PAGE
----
Comparing fixed-rate and adjustable-rate mortgages
Most home shoppers choose fixed-rate mortgages without much thought about adjustable-rate mortgages.
But you may be surprised to learn both types of mortgages have advantages.
Depending on your situation, an adjustable-rate mortgage (ARM) could lower costs.
Let’s look closely at each type of loan to see which one works best for you.
Fixed-rate mortgages are the most popular mortgage loan. Over 90% of home buyers will pick a fixed–rate loan over an ARM loan.
The Federal Housing Administration (FHA) created fixed-rate mortgages to make homes easier to buy. Now, all of the major home loan programs offer fixed rates.
With a fixed rate, your mortgage principal and interest payments won’t increase during the life of the loan. This predictability means you can budget your money more easily for years to come.
Most borrowers today like the combination of a low rate plus stability that a fixed mortgage provides. And with rates still near historic lows, mortgage shoppers can’t go wrong by locking in a fixed rate.
So why do variable rate loans still exist? Because some homebuyers can create more room in their budget by choosing an ARM whose introductory rate can be even lower than a 30-year fixed rate.
Adjustable-rate mortgages work differently than fixed-rate mortgages in a number of ways.
An ARM has a fixed introductory rate for a pre-set number of years. After this introductory period ends, the loan’s rate begins to adjust along with changes in overall mortgage rates. This is still a 30 year mortgage but one where you’ll pay a fixed rate for the first 5 years (or 7 or 10 years, depending your loan’s structure). For the remaining period of the loan (23, 25 or 20 years) you’ll pay a rate that can adjust as often as once per year.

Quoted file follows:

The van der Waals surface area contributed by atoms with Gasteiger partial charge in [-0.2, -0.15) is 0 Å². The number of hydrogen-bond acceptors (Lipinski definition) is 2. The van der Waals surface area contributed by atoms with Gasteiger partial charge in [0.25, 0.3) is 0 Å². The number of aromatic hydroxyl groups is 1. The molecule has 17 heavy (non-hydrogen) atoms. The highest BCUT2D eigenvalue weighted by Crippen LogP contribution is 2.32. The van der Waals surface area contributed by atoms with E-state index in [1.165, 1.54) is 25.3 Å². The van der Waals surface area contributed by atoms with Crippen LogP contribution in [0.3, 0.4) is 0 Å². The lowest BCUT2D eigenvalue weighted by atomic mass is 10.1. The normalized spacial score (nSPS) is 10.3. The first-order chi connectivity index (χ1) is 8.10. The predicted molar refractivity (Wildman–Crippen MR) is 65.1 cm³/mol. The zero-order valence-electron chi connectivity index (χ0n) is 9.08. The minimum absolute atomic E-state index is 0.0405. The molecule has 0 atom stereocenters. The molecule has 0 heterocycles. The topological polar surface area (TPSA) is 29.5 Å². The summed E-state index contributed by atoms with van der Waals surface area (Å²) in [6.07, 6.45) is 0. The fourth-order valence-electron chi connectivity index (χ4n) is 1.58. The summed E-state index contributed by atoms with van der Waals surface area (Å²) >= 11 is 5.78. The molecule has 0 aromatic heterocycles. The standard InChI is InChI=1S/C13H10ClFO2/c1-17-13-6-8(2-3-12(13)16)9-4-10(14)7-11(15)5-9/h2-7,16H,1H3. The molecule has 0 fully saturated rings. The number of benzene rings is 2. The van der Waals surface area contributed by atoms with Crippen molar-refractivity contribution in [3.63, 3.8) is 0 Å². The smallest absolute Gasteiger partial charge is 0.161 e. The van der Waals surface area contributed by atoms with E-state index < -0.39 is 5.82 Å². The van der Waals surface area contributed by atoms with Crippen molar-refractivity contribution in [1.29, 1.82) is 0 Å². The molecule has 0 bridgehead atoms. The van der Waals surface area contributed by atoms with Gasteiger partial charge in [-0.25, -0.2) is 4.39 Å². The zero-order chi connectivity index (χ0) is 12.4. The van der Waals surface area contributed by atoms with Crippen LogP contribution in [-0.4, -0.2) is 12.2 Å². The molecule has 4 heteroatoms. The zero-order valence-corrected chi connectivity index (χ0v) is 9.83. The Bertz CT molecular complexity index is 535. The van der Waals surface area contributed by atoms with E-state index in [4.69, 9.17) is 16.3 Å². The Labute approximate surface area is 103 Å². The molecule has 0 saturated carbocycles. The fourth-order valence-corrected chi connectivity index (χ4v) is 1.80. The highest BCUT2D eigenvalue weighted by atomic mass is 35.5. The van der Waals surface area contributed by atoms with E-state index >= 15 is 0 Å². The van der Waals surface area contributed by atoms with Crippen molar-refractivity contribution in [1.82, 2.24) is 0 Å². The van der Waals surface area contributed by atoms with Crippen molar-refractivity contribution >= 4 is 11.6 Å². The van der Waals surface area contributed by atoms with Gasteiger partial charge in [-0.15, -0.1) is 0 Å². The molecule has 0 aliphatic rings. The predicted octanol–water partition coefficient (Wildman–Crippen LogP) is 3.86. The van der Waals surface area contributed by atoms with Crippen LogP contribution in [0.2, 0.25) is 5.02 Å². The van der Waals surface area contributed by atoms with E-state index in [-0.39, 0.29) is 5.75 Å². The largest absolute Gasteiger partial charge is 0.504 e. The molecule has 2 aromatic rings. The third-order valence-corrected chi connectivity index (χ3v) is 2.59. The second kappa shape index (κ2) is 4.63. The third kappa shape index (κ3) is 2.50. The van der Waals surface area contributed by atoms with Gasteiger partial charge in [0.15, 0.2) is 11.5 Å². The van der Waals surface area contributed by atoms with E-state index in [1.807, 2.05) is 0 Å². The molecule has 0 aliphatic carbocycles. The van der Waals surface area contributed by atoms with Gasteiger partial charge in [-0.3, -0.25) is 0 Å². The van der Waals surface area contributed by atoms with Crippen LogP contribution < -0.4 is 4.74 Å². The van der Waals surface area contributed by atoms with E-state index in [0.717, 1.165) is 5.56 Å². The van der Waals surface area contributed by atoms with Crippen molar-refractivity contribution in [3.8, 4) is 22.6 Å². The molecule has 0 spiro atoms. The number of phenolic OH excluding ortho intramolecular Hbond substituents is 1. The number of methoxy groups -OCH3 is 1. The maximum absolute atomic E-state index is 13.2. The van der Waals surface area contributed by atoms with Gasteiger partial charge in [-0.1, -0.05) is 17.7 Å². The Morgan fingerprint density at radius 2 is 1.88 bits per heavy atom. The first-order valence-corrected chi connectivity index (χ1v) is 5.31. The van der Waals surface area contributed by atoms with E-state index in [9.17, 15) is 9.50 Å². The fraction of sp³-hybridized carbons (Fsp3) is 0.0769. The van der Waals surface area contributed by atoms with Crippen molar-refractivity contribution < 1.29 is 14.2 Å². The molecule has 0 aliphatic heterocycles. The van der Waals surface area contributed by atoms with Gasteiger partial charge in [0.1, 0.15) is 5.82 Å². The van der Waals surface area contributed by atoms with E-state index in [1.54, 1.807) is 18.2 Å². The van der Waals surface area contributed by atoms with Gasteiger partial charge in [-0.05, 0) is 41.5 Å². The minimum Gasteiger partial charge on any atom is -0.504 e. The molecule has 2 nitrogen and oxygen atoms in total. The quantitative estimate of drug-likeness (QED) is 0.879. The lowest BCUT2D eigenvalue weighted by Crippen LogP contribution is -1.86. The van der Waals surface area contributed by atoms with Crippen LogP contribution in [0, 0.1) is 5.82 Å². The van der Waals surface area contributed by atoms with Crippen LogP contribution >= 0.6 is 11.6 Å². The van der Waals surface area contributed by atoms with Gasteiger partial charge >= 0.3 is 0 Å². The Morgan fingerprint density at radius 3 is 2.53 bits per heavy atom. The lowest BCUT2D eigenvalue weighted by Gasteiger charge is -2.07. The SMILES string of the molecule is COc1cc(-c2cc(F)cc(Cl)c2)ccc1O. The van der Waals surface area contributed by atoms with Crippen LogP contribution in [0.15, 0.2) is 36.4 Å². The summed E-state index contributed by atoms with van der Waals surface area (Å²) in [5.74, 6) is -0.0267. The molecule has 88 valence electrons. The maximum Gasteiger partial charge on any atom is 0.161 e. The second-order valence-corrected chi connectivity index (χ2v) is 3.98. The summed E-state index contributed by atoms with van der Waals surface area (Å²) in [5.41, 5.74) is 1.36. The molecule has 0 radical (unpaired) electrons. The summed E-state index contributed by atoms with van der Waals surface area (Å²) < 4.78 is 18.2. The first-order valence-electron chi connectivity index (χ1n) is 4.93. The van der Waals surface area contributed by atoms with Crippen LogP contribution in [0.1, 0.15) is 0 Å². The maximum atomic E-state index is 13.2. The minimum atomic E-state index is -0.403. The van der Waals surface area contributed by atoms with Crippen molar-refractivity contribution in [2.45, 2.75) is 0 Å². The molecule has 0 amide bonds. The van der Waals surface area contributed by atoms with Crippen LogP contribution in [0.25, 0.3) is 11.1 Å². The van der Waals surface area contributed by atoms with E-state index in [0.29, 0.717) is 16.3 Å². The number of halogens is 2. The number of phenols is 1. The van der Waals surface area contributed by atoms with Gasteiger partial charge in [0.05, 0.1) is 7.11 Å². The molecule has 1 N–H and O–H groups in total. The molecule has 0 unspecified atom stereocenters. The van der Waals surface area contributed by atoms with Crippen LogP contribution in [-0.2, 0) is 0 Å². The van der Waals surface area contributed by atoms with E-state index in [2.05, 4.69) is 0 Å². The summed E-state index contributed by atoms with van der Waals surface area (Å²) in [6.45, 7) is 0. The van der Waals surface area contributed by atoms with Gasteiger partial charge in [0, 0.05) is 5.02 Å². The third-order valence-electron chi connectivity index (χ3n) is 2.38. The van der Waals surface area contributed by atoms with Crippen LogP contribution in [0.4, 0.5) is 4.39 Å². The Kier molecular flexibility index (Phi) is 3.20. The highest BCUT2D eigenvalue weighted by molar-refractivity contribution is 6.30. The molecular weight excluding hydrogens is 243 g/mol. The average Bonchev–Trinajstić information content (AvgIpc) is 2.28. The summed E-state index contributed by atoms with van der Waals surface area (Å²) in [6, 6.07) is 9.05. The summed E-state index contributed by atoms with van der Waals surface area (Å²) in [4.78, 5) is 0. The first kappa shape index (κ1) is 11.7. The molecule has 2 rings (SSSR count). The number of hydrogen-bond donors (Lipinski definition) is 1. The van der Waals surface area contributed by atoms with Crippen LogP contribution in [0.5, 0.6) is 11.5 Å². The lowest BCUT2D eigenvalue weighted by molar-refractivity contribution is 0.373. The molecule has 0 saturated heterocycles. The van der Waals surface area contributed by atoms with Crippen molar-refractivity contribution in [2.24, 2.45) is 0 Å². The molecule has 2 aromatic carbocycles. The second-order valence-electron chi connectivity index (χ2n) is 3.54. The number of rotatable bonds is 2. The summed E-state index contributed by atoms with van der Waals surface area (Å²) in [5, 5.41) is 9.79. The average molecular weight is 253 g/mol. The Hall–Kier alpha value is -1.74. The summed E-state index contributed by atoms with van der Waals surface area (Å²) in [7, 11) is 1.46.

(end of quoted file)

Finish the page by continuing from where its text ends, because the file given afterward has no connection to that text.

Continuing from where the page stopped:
As your rate changes, so will your monthly mortgage payment.
Introductory rates on ARMs, on average, are lower than fixed rates, so an ARM’s initial mortgage rate tends to be easier on budgets. An ARM’s introductory period could last five or seven years, for example, which would mean lower monthly payments during this period.
Then, if you sold or refinanced your home before the intro ARM rate expired, you’d be finished with the loan before its first rate increase.
How does an ARM work? Reading the numbers
When you’re considering an adjustable-rate mortgage, be sure to learn all of the loan’s details so you’re not surprised by a rate change.
Most importantly, you’ll want to know how long the initial interest rate will last before the rate adjustments begin.
An ARM will tell you this detail in its series of numbers. In a 5/1 ARM, for example, the first number tells you the length of the loan’s introductory period. In this case, you’d have a fixed interest rate for five years before the rate increases or decreases.